Snow Plow in New York's Finger Lakes

Migration Alert: March 11, 2017 – Atlantic Flyway Light Goose Conservation Order

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By Michael R. Shea

Snow geese are concentrated in big numbers along New York's Finger Lakes, thanks to a strong push of greaters from the south early this week and a reverse migration of birds from up north last weekend. But how long they'll stick around is anyone's guess.

Rollercoaster temperatures have characterized this spring migration. Snow geese poured into central New York from the south earlier this week, but the first weekend in March found much of the northeast in single digits. That prompted a reverse migration of thousands of birds, many of which had pushed to the Canadian border.

Birds blew out of Maryland, New Jersey, and Pennsylvania following strong south winds and heavy rains on Tuesday. Lauren Fenstermacher, manager of Pennsylvania's Middle Creek Wildlife Management Area, keeps a close eye on the pace of the spring snow goose migration. Middle Creek is one of the major roost areas for snows in the Mid-Atlantic region.

On March 7 she wrote, "The migration season appears to be coming to an end. As of this morning there were less than 5,000 snow geese at Middle Creek and around 500 tundra swans .The chattering of red-winged blackbirds, pairing of Canada geese, and eastern bluebirds sitting on top of their boxes at Middle Creek signifies that spring is not too far off."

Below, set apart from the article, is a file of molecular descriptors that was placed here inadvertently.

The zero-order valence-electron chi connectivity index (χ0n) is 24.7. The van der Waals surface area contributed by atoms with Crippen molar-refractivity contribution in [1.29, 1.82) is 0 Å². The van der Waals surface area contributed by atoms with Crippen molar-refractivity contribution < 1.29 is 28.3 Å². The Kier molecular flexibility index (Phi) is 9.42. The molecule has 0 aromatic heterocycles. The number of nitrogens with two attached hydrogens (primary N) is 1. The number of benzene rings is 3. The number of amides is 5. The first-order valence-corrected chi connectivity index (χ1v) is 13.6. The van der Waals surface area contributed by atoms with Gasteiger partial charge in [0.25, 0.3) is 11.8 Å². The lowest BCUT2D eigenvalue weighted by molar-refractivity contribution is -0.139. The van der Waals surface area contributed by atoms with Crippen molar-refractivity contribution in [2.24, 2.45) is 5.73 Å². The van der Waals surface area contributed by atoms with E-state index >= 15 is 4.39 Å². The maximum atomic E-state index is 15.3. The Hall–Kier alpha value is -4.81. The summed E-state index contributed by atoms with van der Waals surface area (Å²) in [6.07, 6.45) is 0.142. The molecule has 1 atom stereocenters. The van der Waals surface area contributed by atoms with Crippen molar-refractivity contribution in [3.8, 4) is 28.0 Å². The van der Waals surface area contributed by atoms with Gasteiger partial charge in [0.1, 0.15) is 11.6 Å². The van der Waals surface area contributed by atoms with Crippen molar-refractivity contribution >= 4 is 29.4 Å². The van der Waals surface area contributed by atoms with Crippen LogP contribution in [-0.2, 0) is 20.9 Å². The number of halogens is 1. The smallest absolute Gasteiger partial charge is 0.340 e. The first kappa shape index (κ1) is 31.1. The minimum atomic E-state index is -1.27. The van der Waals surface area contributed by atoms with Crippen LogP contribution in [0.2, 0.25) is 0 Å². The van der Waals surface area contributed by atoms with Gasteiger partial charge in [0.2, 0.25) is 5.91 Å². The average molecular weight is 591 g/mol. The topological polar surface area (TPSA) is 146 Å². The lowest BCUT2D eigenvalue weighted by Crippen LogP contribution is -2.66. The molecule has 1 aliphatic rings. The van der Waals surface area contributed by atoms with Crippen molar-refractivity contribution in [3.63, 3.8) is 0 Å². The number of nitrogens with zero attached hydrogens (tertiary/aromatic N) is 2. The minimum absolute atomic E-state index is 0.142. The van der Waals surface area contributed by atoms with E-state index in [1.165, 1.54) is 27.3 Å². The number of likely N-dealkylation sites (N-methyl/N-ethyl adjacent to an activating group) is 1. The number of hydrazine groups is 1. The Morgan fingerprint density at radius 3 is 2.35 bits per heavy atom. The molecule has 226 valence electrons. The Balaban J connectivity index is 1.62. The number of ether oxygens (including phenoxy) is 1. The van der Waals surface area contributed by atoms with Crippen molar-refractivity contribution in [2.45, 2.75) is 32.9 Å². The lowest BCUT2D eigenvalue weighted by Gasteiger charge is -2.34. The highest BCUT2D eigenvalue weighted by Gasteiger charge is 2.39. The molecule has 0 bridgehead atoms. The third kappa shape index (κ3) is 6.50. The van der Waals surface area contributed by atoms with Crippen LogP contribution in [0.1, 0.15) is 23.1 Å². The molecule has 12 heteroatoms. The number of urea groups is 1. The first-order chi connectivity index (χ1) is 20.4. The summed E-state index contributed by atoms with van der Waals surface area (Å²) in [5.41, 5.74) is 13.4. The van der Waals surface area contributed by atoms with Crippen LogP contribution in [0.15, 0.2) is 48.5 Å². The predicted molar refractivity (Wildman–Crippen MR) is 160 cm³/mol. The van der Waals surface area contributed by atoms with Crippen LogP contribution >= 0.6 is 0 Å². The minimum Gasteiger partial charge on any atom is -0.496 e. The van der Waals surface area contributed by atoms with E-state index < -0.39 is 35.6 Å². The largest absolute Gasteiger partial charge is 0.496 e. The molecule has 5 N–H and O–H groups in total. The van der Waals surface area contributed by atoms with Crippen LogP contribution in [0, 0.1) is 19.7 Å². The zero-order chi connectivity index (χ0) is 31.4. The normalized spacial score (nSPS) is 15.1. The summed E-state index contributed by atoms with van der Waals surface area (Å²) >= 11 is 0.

Jeremy Bedette, Atlantic Flyway manager for Hard Core Brands, has been making daily scouting runs through the Finger Lakes region. "I've seen a couple 5,000 and 10,000 bird feeds," he says. "There are a few juvies and blues, but mostly it's all white, all adult birds. The numbers are blowing up right now."

The weather has been so inconsistent that the geese have been difficult to pattern, Bedette reports, though they're hitting cut corn and winter wheat hard. "When you scout one day and it's 60 degrees, then set up to hunt the next day and it's windy and 35 degrees, it doesn't always work out," he laughs. "If we could pattern the weather, we could pattern the birds."

A winter storm is expected to blast the northeast coast in the next few days. Temperatures in the Syracuse, New York, area will be in the low single digits through the weekend and early next week, with steady west northwest winds. The winds will subside and the temperatures will begin to climb later in the week, but how the birds will respond is anyone's guess. Light goose hunters in the Atlantic Flyway must be prepared for just about anything this season.